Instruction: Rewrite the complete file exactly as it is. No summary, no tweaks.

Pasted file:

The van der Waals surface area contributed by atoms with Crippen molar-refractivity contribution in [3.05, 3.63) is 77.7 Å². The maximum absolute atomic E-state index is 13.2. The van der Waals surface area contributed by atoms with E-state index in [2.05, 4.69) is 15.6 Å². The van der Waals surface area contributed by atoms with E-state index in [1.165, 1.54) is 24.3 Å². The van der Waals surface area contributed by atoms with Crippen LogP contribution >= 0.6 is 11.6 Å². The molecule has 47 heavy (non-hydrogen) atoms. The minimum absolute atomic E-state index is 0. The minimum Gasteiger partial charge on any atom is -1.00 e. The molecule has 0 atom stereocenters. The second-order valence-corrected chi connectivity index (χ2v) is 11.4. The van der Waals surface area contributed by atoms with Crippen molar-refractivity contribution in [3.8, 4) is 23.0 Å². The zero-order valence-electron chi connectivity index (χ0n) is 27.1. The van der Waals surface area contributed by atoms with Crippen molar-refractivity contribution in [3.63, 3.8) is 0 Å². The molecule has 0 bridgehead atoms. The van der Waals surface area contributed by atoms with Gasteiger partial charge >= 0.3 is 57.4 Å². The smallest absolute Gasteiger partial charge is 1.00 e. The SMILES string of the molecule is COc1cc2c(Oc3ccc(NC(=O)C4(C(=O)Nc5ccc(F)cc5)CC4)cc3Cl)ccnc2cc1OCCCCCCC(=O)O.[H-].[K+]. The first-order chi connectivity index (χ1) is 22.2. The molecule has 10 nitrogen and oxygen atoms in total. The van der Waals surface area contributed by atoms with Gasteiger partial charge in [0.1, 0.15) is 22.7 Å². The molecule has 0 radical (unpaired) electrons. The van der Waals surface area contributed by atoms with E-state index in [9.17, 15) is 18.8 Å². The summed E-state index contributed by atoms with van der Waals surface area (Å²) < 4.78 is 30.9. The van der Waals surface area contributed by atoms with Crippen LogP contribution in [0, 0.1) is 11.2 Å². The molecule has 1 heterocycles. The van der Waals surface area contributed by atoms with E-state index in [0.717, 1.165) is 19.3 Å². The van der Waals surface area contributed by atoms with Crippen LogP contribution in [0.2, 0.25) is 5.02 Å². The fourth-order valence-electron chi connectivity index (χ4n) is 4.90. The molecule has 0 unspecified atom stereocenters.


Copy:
The van der Waals surface area contributed by atoms with Crippen molar-refractivity contribution in [3.05, 3.63) is 77.7 Å². The maximum absolute atomic E-state index is 13.2. The van der Waals surface area contributed by atoms with E-state index in [2.05, 4.69) is 15.6 Å². The van der Waals surface area contributed by atoms with E-state index in [1.165, 1.54) is 24.3 Å². The van der Waals surface area contributed by atoms with Crippen LogP contribution >= 0.6 is 11.6 Å². The molecule has 47 heavy (non-hydrogen) atoms. The minimum absolute atomic E-state index is 0. The minimum Gasteiger partial charge on any atom is -1.00 e. The molecule has 0 atom stereocenters. The second-order valence-corrected chi connectivity index (χ2v) is 11.4. The van der Waals surface area contributed by atoms with Crippen molar-refractivity contribution in [3.8, 4) is 23.0 Å². The zero-order valence-electron chi connectivity index (χ0n) is 27.1. The van der Waals surface area contributed by atoms with Crippen molar-refractivity contribution in [3.63, 3.8) is 0 Å². The molecule has 0 bridgehead atoms. The van der Waals surface area contributed by atoms with Gasteiger partial charge >= 0.3 is 57.4 Å². The smallest absolute Gasteiger partial charge is 1.00 e. The SMILES string of the molecule is COc1cc2c(Oc3ccc(NC(=O)C4(C(=O)Nc5ccc(F)cc5)CC4)cc3Cl)ccnc2cc1OCCCCCCC(=O)O.[H-].[K+]. The first-order chi connectivity index (χ1) is 22.2. The molecule has 10 nitrogen and oxygen atoms in total. The van der Waals surface area contributed by atoms with Gasteiger partial charge in [0.1, 0.15) is 22.7 Å². The molecule has 0 radical (unpaired) electrons. The van der Waals surface area contributed by atoms with E-state index in [9.17, 15) is 18.8 Å². The summed E-state index contributed by atoms with van der Waals surface area (Å²) < 4.78 is 30.9. The van der Waals surface area contributed by atoms with Crippen LogP contribution in [0, 0.1) is 11.2 Å². The molecule has 1 heterocycles. The van der Waals surface area contributed by atoms with E-state index in [0.717, 1.165) is 19.3 Å². The van der Waals surface area contributed by atoms with Crippen LogP contribution in [0.2, 0.25) is 5.02 Å². The fourth-order valence-electron chi connectivity index (χ4n) is 4.90. The molecule has 0 unspecified atom stereocenters.